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How to get More from your Carving Tools!

Reading time: 1:30 mins

Thinking about Tools:

               1 Overlapping Sweeps

Grab hold of one of your larger gouges and thump its ‘sweep’ - it’s curved profile - into a piece of wood.

In this picture, I've stabbed a #9 x 3/4in. (20mm):

Now look to your narrower gouges. See if you can fit their smaller sweep into the larger cut you just made.

Depending on the tools you have, you’ll find one or more of the flatter ones will fit. 

Below, I'm fitting a #6 x 1/2in. (14mm) gouge into the impression of the sweep:

Woah. What?!

Many carvers are surprised you can do this!

You might think that all those carving tools with a particular number in the Sheffield List, which you'll find on the shank, are just arcs of the same circle. In which case you could, say, stab all your different width number 6’s, into the wood and make a continuous circle.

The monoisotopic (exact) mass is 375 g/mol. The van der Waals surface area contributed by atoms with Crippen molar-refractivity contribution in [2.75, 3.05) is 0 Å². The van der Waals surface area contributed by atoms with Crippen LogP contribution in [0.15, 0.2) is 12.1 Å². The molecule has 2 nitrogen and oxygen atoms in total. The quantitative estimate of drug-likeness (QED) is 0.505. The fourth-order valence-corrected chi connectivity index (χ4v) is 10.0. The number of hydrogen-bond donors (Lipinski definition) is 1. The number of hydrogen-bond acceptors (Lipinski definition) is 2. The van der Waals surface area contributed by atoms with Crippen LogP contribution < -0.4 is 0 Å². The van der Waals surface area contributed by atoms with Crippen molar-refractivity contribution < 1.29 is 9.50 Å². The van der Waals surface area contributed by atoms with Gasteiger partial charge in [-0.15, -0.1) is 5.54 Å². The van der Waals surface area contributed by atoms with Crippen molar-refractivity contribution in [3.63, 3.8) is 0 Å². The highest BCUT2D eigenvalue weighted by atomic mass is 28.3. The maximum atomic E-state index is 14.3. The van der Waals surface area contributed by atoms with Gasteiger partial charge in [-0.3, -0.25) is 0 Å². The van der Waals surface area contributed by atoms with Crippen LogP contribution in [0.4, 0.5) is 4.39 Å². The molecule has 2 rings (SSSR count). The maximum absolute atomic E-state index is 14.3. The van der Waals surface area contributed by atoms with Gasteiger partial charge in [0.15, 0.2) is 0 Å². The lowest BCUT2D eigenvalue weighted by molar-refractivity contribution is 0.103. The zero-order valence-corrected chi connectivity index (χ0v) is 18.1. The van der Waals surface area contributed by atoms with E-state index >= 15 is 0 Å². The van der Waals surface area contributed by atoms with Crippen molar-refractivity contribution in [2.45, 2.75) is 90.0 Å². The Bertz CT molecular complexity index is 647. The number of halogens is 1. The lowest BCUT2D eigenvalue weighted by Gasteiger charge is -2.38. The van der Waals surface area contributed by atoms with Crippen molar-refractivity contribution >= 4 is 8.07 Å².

But not so. You make a spiral. Try it!

Why does this happen? There’s a historic, pretty esoteric, proportional ratio between the width of any given gouge and the arc of the circle from which it's made. So the Sheffield List should really be read in vertical columns rather than horizontally. 

Should I care?

Well, beside cutting easy spirals, the upshot of this proportional nature of sweeps is that tools of different sizes have overlapping tool sweeps: flatter, narrower tools will often fit into deeper, wider ones.

This principal works diagonally across the Sheffield List and it's worth getting hold of a copy of the Sheffield List or similar and playing around. You'll find our Sheffield list is not so much the simpleton you imagined. more an idiot savant.

So… ?

You get to use wider, deeper tools in more than one way, which means you can often be more efficient:

Use your bigger, deeper gouge for hefty work then, by lightening up on the cutting, you can flatten the surface with a narrower (and effectively flatter) part of the sweep.

Light cuts with that big #9 can be the equivalent of using a narrow #3 or 4...

Next Blog (October 2022): Thinking About Tools 2

- another great way of thinking about your carving tools!

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